Hey there, time traveller!
This article was published 17/7/2012 (1601 days ago), so information in it may no longer be current.
Dave Ritchie used to tell us that when you are leading a division, "you get to drink the good water," because you are upstream from all your neighbours and the first to dip into it. It's early in the season, but right now the water is looking a little brackish and off-colour coming out the faucets on Maroons Road.
When you are down 35-0 in the second quarter to a team that scored a single point the week prior and has a starting quarterback that you expect all four of yours to be better than, it's a little hard to extrapolate the positive.
That being said, I am not ready to condemn the 2012 Winnipeg football team to a season of ridicule and underachievement, even after watching them play doormat for their first three games. Before passing quarter-term evaluations on this football team, there are still things we need to see.
For starters, I want to see a Bomber quarterback take all of the starting reps in practice and take all of the starting reps in the game. Actually, make that two or three games with the same guy leading the charge.
By Week 3 of the regular season, it's not often that all three of your pivots have spent considerable time under centre. While it's always helpful to get the men farther down the depth chart some live-fire reps, it does less than nothing for the cohesion of your offence. Every time a new quarterback is introduced into the game, the style, the timing, the cadence and the familiarity with the receivers and running backs changes along with the face of the new leader.
Milt Stegall used to tell stories of all the subtle communicative gestures he and Khari Jones had. He told me he could simply look Khari's way prior to the snap and have him see what he was seeing and understand how he was going to change his route accordingly. If you are getting second- or third-team repetitions in practice, it is not possible for you to have this level of familiarity and degree of understanding with players you occasionally play with. There needs to be consistency at the No. 1 position on the football field to see what the offence is capable of.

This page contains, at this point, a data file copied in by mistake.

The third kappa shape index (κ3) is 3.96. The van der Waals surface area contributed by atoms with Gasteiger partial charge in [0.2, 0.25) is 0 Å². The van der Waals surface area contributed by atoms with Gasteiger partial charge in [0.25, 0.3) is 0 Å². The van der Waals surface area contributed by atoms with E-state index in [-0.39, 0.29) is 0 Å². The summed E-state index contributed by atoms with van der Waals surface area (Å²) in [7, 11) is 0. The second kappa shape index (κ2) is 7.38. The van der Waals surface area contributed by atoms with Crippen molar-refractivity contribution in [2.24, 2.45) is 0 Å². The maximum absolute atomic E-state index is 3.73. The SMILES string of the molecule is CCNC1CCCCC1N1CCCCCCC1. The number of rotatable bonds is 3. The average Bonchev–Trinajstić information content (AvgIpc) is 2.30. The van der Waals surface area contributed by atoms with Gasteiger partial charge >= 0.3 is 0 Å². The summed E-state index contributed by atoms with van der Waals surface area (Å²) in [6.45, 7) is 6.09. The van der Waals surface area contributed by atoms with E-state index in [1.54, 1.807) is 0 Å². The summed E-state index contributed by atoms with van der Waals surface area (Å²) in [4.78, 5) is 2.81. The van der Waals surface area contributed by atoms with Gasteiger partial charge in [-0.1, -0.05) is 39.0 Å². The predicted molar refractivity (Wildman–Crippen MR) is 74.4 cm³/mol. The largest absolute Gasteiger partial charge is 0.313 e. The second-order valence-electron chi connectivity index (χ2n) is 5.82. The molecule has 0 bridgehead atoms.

Further to that point, I want to see Andre Douglas step back into the offensive line and join Glenn January and the interior three and help keep whatever quarterback it happens to be in the game for four quarters.
Replacing a rookie with another veteran on the offensive line has a trickle-down effect. When your book-end tackles are experienced veteran players, it sets the tone for the rest of the offensive-line play and should also alleviate rookie jitters.
I want to see last year's Most Outstanding Canadian, Cory Watson, return to a receiving corps of Terrence Edwards, Chris Matthews, Kito Poblah and Clarence Demark.
The things Cory brings to this already talented group are a unique style of physical play, an ability to wade through and catch balls in heavy traffic and an explosive propensity to break a catch from most anywhere on the field. Once again, if a veteran replaces a rookie in this group of players, the expectations naturally go up.
I want to see Chad Simpson, the NFL tailback, take some snaps in the backfield. When established NFL players take their turn on the CFL field, it raises the play of the players around them because everyone wants to see how they measure up. It was evident when Mike Sellers played here, and every time Juran Bolden joined the secondary, their play was elevated whether he was contributing or not.
Defensively, I want to take a look at Marcellus Bowman playing weak-side linebacker for the first time this year, and I want to see Alex Suber and Brandon Stewart back in their usual spots.
Reinstating the most physical linebacker this roster still has into the lineup and providing consistency at other positions will undoubtedly improve the play of a defence still waiting for its breakout game.
While every team has to deal with and adjust to injuries throughout the regular season, and it is no excuse for consecutive marginal performances, rarely does one team come up against the level of infirmary-based roster-juggling this team has seen through the initial weeks.
Before we get a good idea of what this team is capable of, it sure would be nice to see all the players on the field that are supposed to be there and what they can do if they're together for a stretch, especially when the season is still young and the water still potable.
Doug Brown, once a hard-hitting defensive lineman and frequently a hard-hitting columnist, usually appears Tuesdays and game days in the Free Press.